Belfast Telegraph

Ireland accuses UK of torture as new 'Hooded Men' probe is sought

By Brian Hutton

The Republic has accused Britain of using torture during the Troubles ahead of formally asking Europe to reopen a landmark human rights case.

In a remarkable move - due to diplomatic sensitivities and the impact the move could have on the use of controversial interrogation techniques in other conflicts - Dublin said it had not taken its decision lightly.

A RTE documentary in June disclosed fresh evidence that London authorised the "deep interrogation" tactics at the highest levels.

Fourteen Catholic men interned in 1971 claimed they were tortured.

These included hooding, stress positions, white noise, sleep deprivation, and deprivation of food and water, along with beatings and death threats.

The men were hooded and flown by helicopter to a secret location, later revealed as an Army camp at Ballykelly, outside Londonderry.

None was ever convicted.

Irish Foreign Affairs Minister Charlie Flanagan said the new evidence had been taken very seriously by Dublin.

"On the basis of the new material uncovered, it will be contended that the ill-treatment suffered by the 'Hooded Men' should be recognised as torture," he said. "The government's decision was not taken lightly.

"As EU partners, UK and Ireland have worked together to promote human rights in many fora and during the original case, the UK did not contest before the European Court of Human Rights that a breach of Article 3 of the European Convention of Human rights took place.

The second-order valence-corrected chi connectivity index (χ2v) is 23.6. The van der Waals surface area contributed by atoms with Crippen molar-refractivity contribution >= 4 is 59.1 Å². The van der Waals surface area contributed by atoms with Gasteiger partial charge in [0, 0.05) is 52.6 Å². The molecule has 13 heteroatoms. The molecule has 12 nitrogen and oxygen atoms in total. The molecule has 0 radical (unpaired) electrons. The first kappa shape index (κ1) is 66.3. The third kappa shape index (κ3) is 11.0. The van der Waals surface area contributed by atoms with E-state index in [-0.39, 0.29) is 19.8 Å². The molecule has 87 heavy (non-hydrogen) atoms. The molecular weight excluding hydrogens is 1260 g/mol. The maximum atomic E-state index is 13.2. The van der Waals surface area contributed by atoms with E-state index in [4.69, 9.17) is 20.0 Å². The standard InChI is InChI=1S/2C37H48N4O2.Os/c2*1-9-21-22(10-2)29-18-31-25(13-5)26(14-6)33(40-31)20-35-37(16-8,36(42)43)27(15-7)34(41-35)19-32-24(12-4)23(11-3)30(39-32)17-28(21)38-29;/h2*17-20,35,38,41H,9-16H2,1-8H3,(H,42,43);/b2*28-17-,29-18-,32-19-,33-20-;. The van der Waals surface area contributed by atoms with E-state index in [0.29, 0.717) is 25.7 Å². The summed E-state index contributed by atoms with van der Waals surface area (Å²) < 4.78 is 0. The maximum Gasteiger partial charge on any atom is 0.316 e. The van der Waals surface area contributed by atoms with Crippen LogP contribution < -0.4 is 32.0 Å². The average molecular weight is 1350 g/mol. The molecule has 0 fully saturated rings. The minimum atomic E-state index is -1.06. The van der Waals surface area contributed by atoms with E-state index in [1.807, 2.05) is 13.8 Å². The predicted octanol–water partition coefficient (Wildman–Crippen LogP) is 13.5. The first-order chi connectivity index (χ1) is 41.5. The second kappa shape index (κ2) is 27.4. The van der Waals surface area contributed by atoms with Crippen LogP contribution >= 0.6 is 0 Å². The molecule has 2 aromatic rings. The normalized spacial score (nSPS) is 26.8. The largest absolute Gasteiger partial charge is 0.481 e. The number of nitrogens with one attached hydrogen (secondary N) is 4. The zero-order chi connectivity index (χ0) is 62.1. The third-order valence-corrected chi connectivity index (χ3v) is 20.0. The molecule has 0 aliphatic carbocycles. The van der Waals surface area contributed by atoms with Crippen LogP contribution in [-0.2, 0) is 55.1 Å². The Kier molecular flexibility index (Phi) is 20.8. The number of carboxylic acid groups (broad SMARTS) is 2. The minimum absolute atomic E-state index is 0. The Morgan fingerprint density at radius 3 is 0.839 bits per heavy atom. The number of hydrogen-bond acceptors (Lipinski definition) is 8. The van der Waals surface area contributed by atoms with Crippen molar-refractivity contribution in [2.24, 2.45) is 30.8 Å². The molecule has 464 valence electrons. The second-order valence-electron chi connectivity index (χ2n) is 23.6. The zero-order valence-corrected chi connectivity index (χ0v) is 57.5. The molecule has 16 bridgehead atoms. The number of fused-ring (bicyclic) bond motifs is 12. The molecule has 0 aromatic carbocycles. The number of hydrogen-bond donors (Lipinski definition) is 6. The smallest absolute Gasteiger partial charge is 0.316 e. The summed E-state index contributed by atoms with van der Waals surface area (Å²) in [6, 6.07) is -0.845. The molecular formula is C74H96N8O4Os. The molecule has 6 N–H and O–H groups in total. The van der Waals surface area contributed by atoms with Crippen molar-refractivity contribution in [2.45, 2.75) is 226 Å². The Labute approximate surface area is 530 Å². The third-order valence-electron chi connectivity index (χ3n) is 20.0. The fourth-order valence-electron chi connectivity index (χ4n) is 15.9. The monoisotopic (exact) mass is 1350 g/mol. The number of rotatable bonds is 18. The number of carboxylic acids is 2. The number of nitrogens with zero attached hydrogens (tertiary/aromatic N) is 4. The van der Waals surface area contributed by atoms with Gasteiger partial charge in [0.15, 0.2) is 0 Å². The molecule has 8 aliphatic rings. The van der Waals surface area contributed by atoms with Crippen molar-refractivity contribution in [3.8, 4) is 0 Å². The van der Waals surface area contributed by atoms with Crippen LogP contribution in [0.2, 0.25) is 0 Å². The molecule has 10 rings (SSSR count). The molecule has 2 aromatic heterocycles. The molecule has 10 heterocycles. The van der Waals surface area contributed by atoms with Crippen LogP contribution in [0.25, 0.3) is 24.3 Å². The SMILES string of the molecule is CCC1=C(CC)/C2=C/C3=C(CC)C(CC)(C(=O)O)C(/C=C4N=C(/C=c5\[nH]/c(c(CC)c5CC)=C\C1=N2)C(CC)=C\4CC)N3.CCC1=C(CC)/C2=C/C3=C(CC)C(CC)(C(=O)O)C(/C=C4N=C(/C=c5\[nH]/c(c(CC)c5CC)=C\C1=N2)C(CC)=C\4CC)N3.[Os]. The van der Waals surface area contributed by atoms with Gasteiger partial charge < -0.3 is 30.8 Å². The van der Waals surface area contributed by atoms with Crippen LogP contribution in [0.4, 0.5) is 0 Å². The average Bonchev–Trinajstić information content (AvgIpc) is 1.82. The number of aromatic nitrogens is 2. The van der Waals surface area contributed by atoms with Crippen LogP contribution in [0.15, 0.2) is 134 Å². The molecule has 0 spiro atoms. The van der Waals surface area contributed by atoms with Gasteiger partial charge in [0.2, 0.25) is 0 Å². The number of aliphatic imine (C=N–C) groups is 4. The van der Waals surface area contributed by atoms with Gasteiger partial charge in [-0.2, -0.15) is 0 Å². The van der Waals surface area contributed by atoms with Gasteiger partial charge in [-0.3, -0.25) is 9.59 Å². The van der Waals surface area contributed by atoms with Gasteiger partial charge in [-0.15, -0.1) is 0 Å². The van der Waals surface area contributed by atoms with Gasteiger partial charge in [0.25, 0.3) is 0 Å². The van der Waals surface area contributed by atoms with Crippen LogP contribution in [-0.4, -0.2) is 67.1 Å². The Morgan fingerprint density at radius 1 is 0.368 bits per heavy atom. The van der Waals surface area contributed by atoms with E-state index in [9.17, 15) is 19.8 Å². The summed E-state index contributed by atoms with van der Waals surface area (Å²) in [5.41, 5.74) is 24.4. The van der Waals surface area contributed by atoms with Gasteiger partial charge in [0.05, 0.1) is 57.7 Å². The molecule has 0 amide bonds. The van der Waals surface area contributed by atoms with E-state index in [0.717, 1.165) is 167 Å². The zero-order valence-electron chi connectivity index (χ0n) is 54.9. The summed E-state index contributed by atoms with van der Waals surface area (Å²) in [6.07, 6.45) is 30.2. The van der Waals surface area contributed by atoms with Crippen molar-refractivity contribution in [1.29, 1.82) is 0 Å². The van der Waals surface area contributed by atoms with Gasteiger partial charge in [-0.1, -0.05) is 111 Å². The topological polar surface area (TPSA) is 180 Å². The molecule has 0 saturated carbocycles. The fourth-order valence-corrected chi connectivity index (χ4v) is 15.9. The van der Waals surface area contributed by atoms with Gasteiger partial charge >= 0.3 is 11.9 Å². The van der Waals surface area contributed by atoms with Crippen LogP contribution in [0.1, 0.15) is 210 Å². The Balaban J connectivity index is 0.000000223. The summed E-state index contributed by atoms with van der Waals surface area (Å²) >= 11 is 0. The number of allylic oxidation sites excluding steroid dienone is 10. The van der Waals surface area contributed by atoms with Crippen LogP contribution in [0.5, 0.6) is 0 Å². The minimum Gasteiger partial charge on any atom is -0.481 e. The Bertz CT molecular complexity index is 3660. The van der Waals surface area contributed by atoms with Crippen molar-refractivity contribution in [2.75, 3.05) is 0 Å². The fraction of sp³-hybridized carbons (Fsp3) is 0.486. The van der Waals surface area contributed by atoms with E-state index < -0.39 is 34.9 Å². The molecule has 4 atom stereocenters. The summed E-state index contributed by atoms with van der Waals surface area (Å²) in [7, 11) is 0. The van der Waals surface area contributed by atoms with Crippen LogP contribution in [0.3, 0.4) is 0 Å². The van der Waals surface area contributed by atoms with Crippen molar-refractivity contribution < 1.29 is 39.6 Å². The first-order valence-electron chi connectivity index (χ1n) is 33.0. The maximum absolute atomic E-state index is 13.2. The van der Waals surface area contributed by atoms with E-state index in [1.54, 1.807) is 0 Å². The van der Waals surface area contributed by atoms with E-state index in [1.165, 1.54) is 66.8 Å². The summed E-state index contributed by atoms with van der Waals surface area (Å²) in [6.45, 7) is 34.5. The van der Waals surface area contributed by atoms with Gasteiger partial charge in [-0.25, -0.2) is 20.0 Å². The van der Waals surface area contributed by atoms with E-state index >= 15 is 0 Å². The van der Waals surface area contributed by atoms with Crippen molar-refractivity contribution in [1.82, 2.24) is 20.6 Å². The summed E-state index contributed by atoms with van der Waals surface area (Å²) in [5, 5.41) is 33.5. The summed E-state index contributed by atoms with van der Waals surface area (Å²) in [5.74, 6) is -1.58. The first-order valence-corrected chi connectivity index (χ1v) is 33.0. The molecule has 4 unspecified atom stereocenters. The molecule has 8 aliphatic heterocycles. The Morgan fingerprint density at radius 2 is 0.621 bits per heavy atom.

"The British and Irish governments have both worked hard to build stronger more trusting relations in recent years and I believe that this relationship will now stand to us as we work through the serious matters raised by these cases which have come to light in recent months."

The Irish government first took a human rights case against Britain over the alleged torture in 1971.

The European Commission ruled that the mistreatment of the men was torture.

But in 1978 the European Court of Human Rights held that the men suffered inhumane and degrading treatment that was not torture. The UK did not dispute the finding.

The new evidence, uncovered from national archives in London by the Pat Finucane Centre, throws doubt over the ruling by the European Court of Human Rights. It includes a letter dated 1977 from then-Home Secretary Merlyn Rees to then-Prime Minister James Callaghan in which he states his view that the decision to use "methods of torture in Northern Ireland in 1971/72 was taken by ministers - in particular Lord Carrington, then Secretary of State for Defence".

Mr Rees added that "a political decision was taken".

The Irish government had until December 4 - six months after the new evidence came to light - to inform Europe if it wanted the case reopened. A High Court case was launched in Dublin seeking to compel the Cabinet into acting.

Amnesty International said the reopening of the case would help the surviving Hooded Men and the families of those who have since died to their right to truth and justice.

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